Tag Archives: Maggie Doyne
Maggie’s story and the path she decided to take early on in life, has touched the hearts of people around the globe and changed the lives of hundreds of Nepalese women and children.
Maggie was a high school classmate of my daughter, Erin. After graduation, Maggie decided to take a gap year and travel before heading off to college. Eventually, she ended up in Nepal and saw a country devastated by 10 years of civil war and thousands of orphaned children left in its wake. She used her babysitting savings to buy property and build a home for herself and orphaned children – she was 19 years old. Maggie has 50 children now, has built a primary school for 250 kids and is currently building a high school.
When Maggie accepted the Hero of the Year award the other night, she said; “ And to all of you in this room and who are watching, please, please remember that we have the power to create the world that we want to live in”. She’s done just that and has inspired countless others, to do the same. She inspired my daughter and I to seek out other individuals all over the world who were creating positive change and to make a filmabout them, with the hopes it would inspire others to make a difference.
Imagine if we all thought like Maggie and believed we all have the power to create the world that we want to live in. The fact is we do have that power. It starts with the little things we can do – in our own lives, in our family’s lives and in our communities. Small things have a way of growing into big things. When you educate one child, you change a life that has the potential to change other lives.
Maggie, you continue to inspire me. You are a bright light in a troubled world and a beacon of hope. Congratulations for this well deserved honor.
If you’d like to watch Opening Our Eyes, a film about Maggie and other change makers, you can view it here.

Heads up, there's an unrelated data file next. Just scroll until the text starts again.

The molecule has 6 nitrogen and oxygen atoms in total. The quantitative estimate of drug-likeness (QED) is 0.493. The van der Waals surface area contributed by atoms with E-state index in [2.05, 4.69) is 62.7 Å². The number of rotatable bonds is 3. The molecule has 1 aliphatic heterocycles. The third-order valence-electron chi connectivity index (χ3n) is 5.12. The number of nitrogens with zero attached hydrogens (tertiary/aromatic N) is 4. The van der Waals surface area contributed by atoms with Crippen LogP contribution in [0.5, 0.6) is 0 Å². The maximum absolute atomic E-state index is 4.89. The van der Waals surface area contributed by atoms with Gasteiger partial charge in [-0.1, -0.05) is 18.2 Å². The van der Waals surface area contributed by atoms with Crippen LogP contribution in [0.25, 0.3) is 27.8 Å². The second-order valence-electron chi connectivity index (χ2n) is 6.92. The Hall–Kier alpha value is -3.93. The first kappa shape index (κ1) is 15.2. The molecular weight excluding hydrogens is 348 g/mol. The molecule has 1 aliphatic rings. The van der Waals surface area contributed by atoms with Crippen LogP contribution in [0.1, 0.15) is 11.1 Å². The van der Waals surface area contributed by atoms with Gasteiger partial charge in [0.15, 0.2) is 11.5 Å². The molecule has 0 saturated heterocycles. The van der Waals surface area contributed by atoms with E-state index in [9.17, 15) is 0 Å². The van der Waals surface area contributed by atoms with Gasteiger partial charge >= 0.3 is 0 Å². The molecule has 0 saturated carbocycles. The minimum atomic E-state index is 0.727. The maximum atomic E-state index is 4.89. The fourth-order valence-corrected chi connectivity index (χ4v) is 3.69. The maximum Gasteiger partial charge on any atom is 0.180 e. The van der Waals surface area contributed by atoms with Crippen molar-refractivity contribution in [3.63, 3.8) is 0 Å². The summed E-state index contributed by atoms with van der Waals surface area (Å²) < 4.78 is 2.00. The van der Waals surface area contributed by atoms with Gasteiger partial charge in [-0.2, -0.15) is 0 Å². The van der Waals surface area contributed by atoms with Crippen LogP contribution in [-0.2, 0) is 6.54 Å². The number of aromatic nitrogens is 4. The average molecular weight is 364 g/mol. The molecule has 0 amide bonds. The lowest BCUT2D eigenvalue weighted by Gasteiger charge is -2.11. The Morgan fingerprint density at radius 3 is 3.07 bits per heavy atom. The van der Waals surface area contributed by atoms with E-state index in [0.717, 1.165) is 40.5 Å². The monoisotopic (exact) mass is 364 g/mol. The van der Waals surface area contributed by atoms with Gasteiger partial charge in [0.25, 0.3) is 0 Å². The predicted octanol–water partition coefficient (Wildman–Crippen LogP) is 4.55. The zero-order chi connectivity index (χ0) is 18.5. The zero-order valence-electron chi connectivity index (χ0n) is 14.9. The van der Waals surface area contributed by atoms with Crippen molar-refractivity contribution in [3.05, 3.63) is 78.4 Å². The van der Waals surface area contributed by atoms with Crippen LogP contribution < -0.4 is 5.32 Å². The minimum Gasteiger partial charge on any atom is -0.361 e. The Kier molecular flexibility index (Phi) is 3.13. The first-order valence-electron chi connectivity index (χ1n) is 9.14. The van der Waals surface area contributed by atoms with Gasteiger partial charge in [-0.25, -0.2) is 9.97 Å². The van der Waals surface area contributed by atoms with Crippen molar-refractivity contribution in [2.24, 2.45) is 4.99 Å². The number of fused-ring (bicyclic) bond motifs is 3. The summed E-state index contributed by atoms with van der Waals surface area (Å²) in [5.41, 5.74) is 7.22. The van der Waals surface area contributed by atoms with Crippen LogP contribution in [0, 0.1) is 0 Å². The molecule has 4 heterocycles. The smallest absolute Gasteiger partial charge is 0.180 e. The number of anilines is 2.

My daughter, Erin and I started this blog, when we first embarked on our journey around the world, creating a film about individuals making positive change. It was then, and continues to be a journey that the two of us share intimately – together as mother and daughter. Our trip was filled with memorable experiences as we circled the globe. Our film has been a journey for our audiences, who were motivated to “do something”, inspired by individuals like Maggie Doyne who has changed the lives of thousands of children. We formed a very strong bond through this experience, and that has become be part of our legacy.
The great news is that Erin is getting married next month, to a wonderful young man named Bryan. My husband and I feel blessed and happy that Erin and Bryan have found one another to experience life together – the joys and sorrows and everything in between. And so another chapter begins in her life and ours.
As I look back, my most cherished memories are about Erin. It’s usually the little moments that resonate the most – like the time she greeted me at the airport after I had been away for a long period of time. She was probably about 5 or 6 years old, and she ran up to me, arms outstretched with exuberance and joy, laughing as she called out “Mommy!” after spotting me in the crowd. I’ll never forget that moment. It was pure love.
Love and relationships are what makes a life worth living. These days, it is easy to lose sight of the simplicity of that thought, because we are all distracted by other things in the consumer culture we live in. I am grateful that Erin and I took time in our lives when we did, to make time for one another. I know that both of us were incredibly humbled by our journey and witnessing what the power of “love” could do, on a global scale. We formed a bond and we will have that bond forever.